Government & Politics Mark Silk: Spiritual Politics Opinion Politics

Trump’s evangelicals need to do the right thing

President Trump sits before delivering keynote address at Liberty University's commencement in Lynchburg, Va., on May 13, 2017. Seated next to him is Liberty University President Jerry Falwell Jr. Photo courtesy Reuters/Yuri Gripas

(RNS) — Just because you’re an evangelical big shot doesn’t mean you’ve lost your moral compass.

Take popular Bible teacher Beth Moore. On Sunday she made clear that President Trump’s prevaricating response (“on many sides … on many sides”) to Charlottesville was woefully inadequate.

Then there’s Russell Moore, who heads the Southern Baptist Convention’s Ethics and Religious Liberty Commission, who retweeted one of his tweets from two months ago:

There were even members of Trump’s evangelical advisory board — which the Moores (no relation) are not — who were quick to condemn what needed to be condemned. Like Ronnie Floyd, past president of the Southern Baptist Convention, who on Saturday tweeted out a statement that said “white nationalism and white supremacism are anathema to the teachings of Christ.”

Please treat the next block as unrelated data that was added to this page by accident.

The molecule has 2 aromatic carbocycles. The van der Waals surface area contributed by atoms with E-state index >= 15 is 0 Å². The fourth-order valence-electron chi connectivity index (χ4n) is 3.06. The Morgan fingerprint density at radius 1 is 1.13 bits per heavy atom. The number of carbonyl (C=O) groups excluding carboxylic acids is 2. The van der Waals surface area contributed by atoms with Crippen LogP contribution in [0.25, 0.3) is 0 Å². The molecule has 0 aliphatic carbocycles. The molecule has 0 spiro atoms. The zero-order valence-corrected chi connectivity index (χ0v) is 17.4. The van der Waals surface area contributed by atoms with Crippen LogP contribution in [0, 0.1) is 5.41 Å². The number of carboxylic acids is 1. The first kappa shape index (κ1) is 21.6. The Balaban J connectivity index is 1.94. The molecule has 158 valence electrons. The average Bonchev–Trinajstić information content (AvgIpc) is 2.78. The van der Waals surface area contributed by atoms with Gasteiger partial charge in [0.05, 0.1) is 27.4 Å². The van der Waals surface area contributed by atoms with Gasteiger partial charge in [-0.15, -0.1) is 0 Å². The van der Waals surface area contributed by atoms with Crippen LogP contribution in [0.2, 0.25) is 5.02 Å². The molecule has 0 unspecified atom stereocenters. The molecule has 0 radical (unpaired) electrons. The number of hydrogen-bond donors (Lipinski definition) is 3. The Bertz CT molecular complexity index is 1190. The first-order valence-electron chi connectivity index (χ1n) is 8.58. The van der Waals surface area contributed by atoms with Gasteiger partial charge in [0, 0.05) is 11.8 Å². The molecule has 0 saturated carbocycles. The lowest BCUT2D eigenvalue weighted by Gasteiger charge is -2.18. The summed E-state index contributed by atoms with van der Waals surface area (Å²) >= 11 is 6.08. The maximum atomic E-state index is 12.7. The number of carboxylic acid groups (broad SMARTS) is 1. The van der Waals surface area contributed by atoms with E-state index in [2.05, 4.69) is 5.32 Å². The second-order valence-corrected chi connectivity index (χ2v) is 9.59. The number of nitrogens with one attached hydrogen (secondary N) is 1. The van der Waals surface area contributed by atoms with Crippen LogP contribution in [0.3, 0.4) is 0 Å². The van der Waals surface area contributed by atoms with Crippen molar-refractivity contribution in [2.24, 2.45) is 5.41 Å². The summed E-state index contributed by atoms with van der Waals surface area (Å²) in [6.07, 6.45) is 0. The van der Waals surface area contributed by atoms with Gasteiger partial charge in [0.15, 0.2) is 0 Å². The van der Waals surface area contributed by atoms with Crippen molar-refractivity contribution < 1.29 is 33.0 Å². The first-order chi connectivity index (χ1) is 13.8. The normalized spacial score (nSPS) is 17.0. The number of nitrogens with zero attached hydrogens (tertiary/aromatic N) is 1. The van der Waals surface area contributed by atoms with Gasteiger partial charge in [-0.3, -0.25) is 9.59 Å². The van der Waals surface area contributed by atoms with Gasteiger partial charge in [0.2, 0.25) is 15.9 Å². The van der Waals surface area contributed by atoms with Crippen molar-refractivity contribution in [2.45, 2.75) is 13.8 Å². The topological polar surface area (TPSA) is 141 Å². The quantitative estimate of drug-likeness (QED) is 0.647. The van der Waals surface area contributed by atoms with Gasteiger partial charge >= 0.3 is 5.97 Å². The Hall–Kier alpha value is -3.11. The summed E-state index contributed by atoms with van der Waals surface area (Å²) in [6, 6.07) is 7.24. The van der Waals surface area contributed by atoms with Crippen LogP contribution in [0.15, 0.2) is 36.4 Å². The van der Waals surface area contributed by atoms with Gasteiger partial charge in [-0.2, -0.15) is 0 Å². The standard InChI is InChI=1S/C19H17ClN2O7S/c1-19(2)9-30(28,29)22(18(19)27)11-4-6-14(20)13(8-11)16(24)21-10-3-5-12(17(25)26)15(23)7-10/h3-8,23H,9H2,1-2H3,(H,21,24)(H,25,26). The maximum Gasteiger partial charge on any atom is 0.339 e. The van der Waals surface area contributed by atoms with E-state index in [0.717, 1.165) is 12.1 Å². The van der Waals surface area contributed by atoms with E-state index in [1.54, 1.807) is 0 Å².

But then there was evangelist Rodney Howard-Brown, sounding the tocsin for moral equivalence:

And worse, Franklin Graham:

Meanwhile, from Jerry Falwell Jr., not so much as a word about Charlottesville, just an hour and fifteen minutes down the road from Liberty University. Nada from Richard Land either.

On Monday afternoon Trump read a statement declaring that “racism is evil” and that “those who cause violence in its name are criminals and thugs, including the KKK, neo-Nazis, white supremacists and other hate groups that are repugnant to everything we hold dear as Americans.”

But not before, earlier in the day, responding to Merck Pharmaceuticals CEO Kenneth Frazier’s principled resignation from a White House management council with:

Does anyone believe that that’s not the real Donald Trump?

It’s time for members of Trump’s evangelical advisory board to follow Frazier’s lead. Some of you have talked the talk. Now walk the walk.

About the author

Mark Silk

Mark Silk is Professor of Religion in Public Life at Trinity College and director of the college's Leonard E. Greenberg Center for the Study of Religion in Public Life. He is a Contributing Editor of the Religion News Service

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